ADHARA f Astronomy
Derived from Arabic عذارى ('adhara)
. This is the name of the second brightest star (after Sirius) in the constellation Canis Major.
AGNES f English, German, Dutch, Swedish, Norwegian, Danish, Icelandic, Ancient Greek (Latinized)
Latinized form of the Greek name Ἁγνή (Hagne)
, derived from Greek ἁγνός (hagnos)
. Saint Agnes was a virgin martyred during the persecutions of the Roman emperor Diocletian. The name became associated with Latin agnus "lamb"
, resulting in the saint's frequent depiction with a lamb by her side. Due to her renown, the name became common in Christian Europe.... [more]
ALUDRA f Astronomy
Derived from Arabic العذرا (al-'adhra)
meaning "the maiden"
. This is the name of a star in the constellation Canis Major.
ASTRAEA f Greek Mythology (Latinized)
Latinized form of the Greek Ἀστραία (Astraia)
, derived from Greek ἀστήρ (aster)
. Astraea was a Greek goddess of justice and innocence. After wickedness took root in the world she left the earth and became the constellation Virgo.
BAI m & f Chinese
From Chinese 白 (bái)
meaning "white, pure", 百 (bǎi)
meaning "one hundred, many" or 柏 (bǎi)
meaning "cypress tree, cedar" (which is usually only masculine). Other Chinese characters can form this name as well. This name was borne in the 8th century by the Tang dynasty poet Li Bai, whose given was 白
BELPHOEBE f Literature
Combination of belle
"beautiful" and the name PHOEBE
. This name was first used by Edmund Spenser in his poem The Faerie Queene
DIDO f Roman Mythology
Meaning unknown, possibly "virgin"
in Phoenician. Dido, also called Elissa
, was the queen of Carthage in Virgil
. She burned herself to death after Aeneas left her.
GLENDA f English
Probably a feminine form of GLENN
using the suffix da
(from names such as LINDA
). This name was not regularly used until the 20th century.
GLENYS f Welsh
Elaboration of the Welsh word glân
meaning "pure, clean, holy"
. This name was created in the late 19th century.
JUN (2) m & f Japanese
From Japanese 淳 (jun)
meaning "pure", 潤 (jun)
meaning "moisture", 純 (jun)
meaning "pure, clean, simple", or other kanji that are pronounced the same way.
JUNKO f Japanese
From Japanese 順 (jun)
meaning "obedience" or 純 (jun)
meaning "pure" combined with 子 (ko)
meaning "child". Other combinations of kanji characters are also possible.
KASUMI f Japanese
From Japanese 霞 (kasumi)
meaning "mist". It can also come from 花 (ka)
meaning "flower, blossom" combined with 澄 (sumi)
meaning "clear, pure". Other kanji combinations are also possible.
KIYOKO f Japanese
From Japanese 清 (kiyo)
meaning "clear, pure, clean" or 聖 (kiyo)
meaning "holy" and 子 (ko)
meaning "child". This name can also be formed from other combinations of kanji characters.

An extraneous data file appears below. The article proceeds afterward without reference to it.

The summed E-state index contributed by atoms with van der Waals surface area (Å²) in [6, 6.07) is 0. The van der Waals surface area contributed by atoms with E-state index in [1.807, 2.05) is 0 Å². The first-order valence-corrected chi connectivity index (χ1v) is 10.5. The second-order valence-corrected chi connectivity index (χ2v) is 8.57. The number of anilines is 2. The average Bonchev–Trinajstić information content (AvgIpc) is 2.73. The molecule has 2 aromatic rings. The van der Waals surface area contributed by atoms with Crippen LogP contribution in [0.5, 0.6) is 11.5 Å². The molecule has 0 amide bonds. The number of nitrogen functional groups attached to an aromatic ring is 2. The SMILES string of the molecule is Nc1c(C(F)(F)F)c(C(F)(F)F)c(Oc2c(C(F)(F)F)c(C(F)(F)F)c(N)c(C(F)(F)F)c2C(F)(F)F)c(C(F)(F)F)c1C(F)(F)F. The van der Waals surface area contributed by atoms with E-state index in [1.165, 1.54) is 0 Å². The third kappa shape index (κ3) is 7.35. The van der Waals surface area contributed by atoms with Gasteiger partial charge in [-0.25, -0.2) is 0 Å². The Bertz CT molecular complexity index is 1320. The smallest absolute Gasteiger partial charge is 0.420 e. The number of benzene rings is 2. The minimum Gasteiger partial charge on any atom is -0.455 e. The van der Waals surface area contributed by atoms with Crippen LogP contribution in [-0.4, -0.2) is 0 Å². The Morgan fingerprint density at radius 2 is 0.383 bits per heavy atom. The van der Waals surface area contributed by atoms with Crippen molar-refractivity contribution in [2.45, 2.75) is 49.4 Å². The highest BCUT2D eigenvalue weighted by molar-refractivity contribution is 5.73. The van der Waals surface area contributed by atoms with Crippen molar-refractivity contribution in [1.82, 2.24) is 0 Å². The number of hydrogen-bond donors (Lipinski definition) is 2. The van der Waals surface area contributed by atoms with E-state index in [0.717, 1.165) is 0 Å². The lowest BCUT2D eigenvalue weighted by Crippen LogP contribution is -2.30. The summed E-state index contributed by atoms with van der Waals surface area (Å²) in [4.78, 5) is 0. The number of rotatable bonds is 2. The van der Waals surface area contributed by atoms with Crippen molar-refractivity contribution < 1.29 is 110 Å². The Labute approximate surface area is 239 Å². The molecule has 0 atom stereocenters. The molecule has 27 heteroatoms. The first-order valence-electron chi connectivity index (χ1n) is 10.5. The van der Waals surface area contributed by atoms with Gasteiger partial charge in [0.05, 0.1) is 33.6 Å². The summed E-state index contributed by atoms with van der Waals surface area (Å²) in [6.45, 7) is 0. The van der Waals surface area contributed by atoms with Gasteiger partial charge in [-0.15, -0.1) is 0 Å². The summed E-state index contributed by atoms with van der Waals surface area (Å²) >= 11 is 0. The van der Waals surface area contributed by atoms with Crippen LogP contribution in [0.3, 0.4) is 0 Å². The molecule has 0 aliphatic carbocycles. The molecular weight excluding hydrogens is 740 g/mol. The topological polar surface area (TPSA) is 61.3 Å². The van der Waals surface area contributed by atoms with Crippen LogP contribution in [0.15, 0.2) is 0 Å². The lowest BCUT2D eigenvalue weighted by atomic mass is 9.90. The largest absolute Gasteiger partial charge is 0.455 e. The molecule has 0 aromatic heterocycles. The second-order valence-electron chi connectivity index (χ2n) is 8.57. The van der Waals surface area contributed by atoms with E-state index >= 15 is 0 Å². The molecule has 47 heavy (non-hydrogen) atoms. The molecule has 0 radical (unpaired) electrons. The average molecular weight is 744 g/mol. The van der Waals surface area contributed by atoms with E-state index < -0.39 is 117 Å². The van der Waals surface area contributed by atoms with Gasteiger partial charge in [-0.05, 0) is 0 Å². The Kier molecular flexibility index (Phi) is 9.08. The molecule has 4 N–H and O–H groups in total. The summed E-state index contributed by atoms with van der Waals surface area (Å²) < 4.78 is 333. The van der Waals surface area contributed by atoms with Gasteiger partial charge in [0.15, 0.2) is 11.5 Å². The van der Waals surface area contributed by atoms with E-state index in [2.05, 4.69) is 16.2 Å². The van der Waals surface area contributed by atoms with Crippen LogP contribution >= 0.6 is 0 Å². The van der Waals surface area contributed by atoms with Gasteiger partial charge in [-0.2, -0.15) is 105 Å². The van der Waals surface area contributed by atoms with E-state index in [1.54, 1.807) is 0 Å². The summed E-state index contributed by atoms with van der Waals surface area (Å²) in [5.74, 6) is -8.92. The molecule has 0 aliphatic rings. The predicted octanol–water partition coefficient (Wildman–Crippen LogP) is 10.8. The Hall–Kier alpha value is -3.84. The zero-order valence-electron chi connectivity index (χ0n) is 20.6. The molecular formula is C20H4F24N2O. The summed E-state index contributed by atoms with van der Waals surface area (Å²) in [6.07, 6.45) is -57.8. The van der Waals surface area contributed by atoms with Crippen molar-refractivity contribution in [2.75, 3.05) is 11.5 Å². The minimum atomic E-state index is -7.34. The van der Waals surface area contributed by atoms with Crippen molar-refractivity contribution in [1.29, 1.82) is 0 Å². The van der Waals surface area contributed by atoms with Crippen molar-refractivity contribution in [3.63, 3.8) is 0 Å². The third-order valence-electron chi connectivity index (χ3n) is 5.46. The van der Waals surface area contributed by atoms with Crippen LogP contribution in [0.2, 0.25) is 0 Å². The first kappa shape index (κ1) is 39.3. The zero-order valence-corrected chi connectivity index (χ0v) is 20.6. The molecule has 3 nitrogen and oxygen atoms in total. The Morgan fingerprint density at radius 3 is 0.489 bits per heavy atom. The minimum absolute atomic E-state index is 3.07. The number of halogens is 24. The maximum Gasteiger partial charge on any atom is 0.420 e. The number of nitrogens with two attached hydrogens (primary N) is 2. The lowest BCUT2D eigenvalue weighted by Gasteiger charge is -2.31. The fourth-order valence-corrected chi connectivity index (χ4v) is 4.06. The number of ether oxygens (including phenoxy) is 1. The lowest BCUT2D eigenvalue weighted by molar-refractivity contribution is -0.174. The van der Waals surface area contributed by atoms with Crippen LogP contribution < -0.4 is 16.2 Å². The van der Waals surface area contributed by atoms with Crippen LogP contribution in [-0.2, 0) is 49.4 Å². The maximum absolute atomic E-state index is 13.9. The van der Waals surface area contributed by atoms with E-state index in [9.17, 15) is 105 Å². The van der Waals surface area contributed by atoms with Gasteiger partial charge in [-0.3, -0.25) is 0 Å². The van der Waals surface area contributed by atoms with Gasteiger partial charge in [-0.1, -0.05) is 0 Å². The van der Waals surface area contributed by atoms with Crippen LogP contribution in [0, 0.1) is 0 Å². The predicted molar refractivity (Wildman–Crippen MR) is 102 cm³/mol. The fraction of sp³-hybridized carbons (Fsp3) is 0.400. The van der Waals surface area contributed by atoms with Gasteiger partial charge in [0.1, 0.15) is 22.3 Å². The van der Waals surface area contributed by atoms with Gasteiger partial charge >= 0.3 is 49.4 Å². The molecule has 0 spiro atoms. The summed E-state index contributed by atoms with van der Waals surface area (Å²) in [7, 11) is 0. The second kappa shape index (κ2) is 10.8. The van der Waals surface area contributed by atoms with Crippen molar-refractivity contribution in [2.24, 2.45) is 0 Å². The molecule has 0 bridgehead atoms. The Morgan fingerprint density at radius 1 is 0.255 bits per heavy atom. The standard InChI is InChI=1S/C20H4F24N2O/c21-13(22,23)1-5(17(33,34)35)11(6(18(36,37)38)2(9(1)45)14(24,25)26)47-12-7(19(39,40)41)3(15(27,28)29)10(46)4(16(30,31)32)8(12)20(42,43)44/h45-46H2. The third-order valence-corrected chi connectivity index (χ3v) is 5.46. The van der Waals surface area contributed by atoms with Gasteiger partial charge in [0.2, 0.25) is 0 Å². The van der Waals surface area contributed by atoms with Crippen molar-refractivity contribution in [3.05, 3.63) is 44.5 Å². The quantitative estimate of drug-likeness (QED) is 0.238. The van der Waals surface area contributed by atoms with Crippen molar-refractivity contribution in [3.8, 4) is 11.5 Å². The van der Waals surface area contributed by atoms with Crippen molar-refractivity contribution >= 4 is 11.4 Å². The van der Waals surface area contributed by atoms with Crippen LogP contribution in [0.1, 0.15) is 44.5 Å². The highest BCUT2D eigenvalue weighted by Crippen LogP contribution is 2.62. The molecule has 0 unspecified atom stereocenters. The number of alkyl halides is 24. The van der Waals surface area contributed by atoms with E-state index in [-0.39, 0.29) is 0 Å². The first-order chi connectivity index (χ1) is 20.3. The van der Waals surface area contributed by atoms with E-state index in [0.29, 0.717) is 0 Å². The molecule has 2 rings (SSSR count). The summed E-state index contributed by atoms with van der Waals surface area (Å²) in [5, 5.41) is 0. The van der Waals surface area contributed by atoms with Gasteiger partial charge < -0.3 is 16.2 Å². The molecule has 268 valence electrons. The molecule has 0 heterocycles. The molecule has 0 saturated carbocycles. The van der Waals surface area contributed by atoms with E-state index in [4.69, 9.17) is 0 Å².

KORE f Greek Mythology
in Greek. This was another name for the Greek goddess Persephone.
LILY f English
From the name of the flower, a symbol of purity. The word is ultimately derived from Latin lilium
MI-SUK f Korean
From Sino-Korean 美 (mi)
meaning "beautiful" and 淑 (suk)
meaning "good, pure, virtuous, charming", as well as other combinations of hanja characters with the same pronunciations.
MORWENNA f Cornish, Welsh
in Cornish (related to the Welsh word morwyn
). This was the name of a 6th-century Cornish saint.
PALLAS (1) f Greek Mythology
Probably derived from a Greek word meaning "maiden, young woman"
. This was an epithet of the Greek goddess Athena
. According to some legends it was originally the name of a friend of the goddess. Athena accidentally killed her while sparring, so she took the name in honour of her friend.
PHOEBE f English, Greek Mythology (Latinized), Biblical, Biblical Latin
Latinized form of the Greek name Φοίβη (Phoibe)
, which meant "bright, pure"
from Greek φοῖβος (phoibos)
. In Greek mythology Phoibe was a Titan associated with the moon. This was also an epithet of her granddaughter, the moon goddess Artemis
. The name appears in Paul
's epistle to the Romans in the New Testament, where it belongs to a female minister in the church at Cenchreae. In England, it began to be used as a given name after the Protestant Reformation. A moon of Saturn bears this name (in honour of the Titan).
ROSAMUND f English (Rare)
Derived from the Germanic elements hros
"horse" and mund
"protection". The Normans introduced this name to England. It was subsequently influenced by the Latin phrase rosa munda
"pure rose". This was the name of the mistress of Henry II, the king of England in the 12th century. She was possibly murdered by his wife, Eleanor of Aquitaine.
SAFAA f & m Arabic
, from Arabic صفا (safa)
. As-Safaa is the name of one of the two sacred hills near Mecca. This can also be an alternate transcription of Arabic صفاء
SHUFEN f Chinese
From Chinese 淑 (shū)
meaning "good, pure, virtuous, charming" combined with 芬 (fēn)
meaning "fragrance, aroma, perfume". Other character combinations are possible as well.
THEKLA f German (Rare), Greek (Rare), Late Greek
From the ancient Greek name Θεόκλεια (Theokleia)
, which meant "glory of God"
from the Greek elements θεός (theos)
meaning "god" and κλέος (kleos)
meaning "glory". This was the name of a 1st-century saint, appearing (as Θέκλα
) in the apocryphal Acts of Paul and Thecla
. The story tells how Thecla listens to Paul speak about the virtues of chastity and decides to remain a virgin, angering both her mother and her suitor.
YEONG-SUK f Korean
From Sino-Korean 英 (yeong)
meaning "flower, petal, brave, hero" and 淑 (suk)
meaning "good, pure, virtuous, charming". Other hanja character combinations are possible.
ZACCAI m Biblical
From the Hebrew name זַכָּי (Zakkai)
. This is the name of a minor character in the Old Testament.
ZACCHAEUS m Biblical
From Ζακχαῖος (Zakchaios)
, the Greek form of ZACCAI
. In the New Testament he is a tax collector in Jericho who gives half his possessions to charity.